The United States’ geopolitics-first approach to the Indo-Pacific ignores the region’s complexities and treats its development goals as pawns in competition with China, Zenel Garcia writes.
The United States-led reconceptualisation of the Asia Pacific as the ‘Indo-Pacific’ has been partly driven by the recognition that the Indian and Pacific Oceans are increasingly linked by the problems they face.
However, this process has been primarily shaped by American anxiety about its dominant military position in the region, with direct reference to China’s growing power. Countries that have subscribed to the concept, but especially the United States, have taken a reactive and military-centric policy approach that fails to account for the region’s complexities.
The most prominent example of this are the United States’ Indo-Pacific Command (INDOPACOM)’s ‘spatial boundaries’. While there are practical reasons for the United States Department of Defense to have boundaries for its commands, these will be necessarily arbitrary. Unfortunately, adhering to these imagined, superimposed boundaries is inherently flawed for the purpose of building a coherent concept of the Indo-Pacific.
The lines dividing the Department of Defense’s INDOPACOM, African Command, and Central Command in the Western Indian Ocean Region (IOR) ignore the increasingly linked security and development of states in east Africa, the Persian Gulf, and the rest of the Indo-Pacific. Transnational issues like climate change, pandemics, crime, trade, and migration cross these bureaucratic borders, whether American systems recognise them or not.
Despite this, the Indo-Pacific white papers produced by the Trump and Biden administrations focus almost entirely on East Asia and Southeast Asia, with the notable exception of India, which officials view as pivotal to the new regional construct. Even the recent Indo-Pacific Economic Framework for Prosperity exhibits these pitfalls.
It is impossible to hide from the fact these regions receive this focus because of their importance to competition with China. Such a close focus on East Asia and Southeast Asia at the expense of other regions while espousing an inclusive concept of the Indo-Pacific reveals its reactive, military-centric character.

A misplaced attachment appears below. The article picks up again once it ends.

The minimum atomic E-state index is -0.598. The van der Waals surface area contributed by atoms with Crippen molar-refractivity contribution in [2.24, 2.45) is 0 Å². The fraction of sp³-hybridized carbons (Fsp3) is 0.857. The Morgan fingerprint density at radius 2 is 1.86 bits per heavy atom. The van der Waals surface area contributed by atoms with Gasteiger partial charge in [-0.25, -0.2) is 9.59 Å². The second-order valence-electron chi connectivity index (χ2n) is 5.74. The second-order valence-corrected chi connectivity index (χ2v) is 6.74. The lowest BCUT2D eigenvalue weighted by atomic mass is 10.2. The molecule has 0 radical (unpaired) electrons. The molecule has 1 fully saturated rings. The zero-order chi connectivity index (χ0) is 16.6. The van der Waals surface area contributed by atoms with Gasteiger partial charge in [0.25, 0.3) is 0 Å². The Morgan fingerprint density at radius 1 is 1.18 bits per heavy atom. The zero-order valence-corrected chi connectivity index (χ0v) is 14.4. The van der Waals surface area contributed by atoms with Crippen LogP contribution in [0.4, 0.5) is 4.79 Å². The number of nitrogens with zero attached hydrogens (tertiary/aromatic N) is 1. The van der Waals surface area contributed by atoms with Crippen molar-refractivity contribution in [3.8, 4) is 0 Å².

Whole sub-regions are sidelined by American policymakers working on the Indo-Pacific construct. The American Indo-Pacific white papers completely ignore the South Pacific, for example. Apart from revealing American intentions, leaving holes like this in the Indo-Pacific construct creates vulnerability and undermines its legitimacy.
In contrast to the United States, China has increased its engagement with countries in the area for the past two decades.
Several countries in the South Pacific have signed on to the Belt and Road Initiative and China has sought to further strengthen relations through a Common Development Vision. However, it was only China’s security deal with the Solomon Islands that prompted American decision-makers to commit to opening new embassies and grow America’s aid presence in the region.
The South Pacific’s experience shows that as it stands, the United States neglects its partners in the Indo-Pacific until they become useful for geopolitical competition with China.
This competition-first approach ignores these countries’ hopes for their future. It is why when they call for investment or actionable commitments to climate change mitigation, so many of these countries view China as having listened better than the United States. China, at least, has provided a comprehensive development policy to these countries.
Rather than helping its case, the United States’ renewed focus in the South Pacific in response to a security deal actually further highlights its reactive and inadequate approach.
Until the Indo-Pacific construct involves real trade and climate change policies that address the needs of the broader region, and pursues development for its own sake rather than for its geopolitical objectives, these patterns will continue.
Furthermore, viewing China’s activities in the region through a purely military lens denies South Pacific countries the very agency and sovereignty the United States claims to protect, all while appearing profoundly hypocritical to the parties they’ve neglected.
The idea of the Indo-Pacific only makes sense if officials genuinely account for the intertwined nature of the security and development dynamics that span its various sub-regions.
Doing this requires working beyond the INDOPACOM spatial boundaries, in recognition of these dynamics. For example, a functional Indo-Pacific policy cannot ignore the role that east African and Persian Gulf countries play in the IOR and the Indo-Pacific at large.
While military issues will always remain important, the security needs of most of the region are intrinsically linked to economic development and the effects of climate change. These are the issues that will decide their future and their biggest security concerns.
What this approach shows is that the United States is likely to overplay the challenges that China poses and underplay how much cooperation is possible. It is committing itself to promoting a status quo that no longer exists at the expense of its own, and the region’s, long-term interests.
Ultimately, an Indo-Pacific policy that serves primarily to protect American power, rather than solve these problems, is not fit for its espoused purpose – to contribute to ‘cooperation, stability, prosperity, development, and peace within the region.’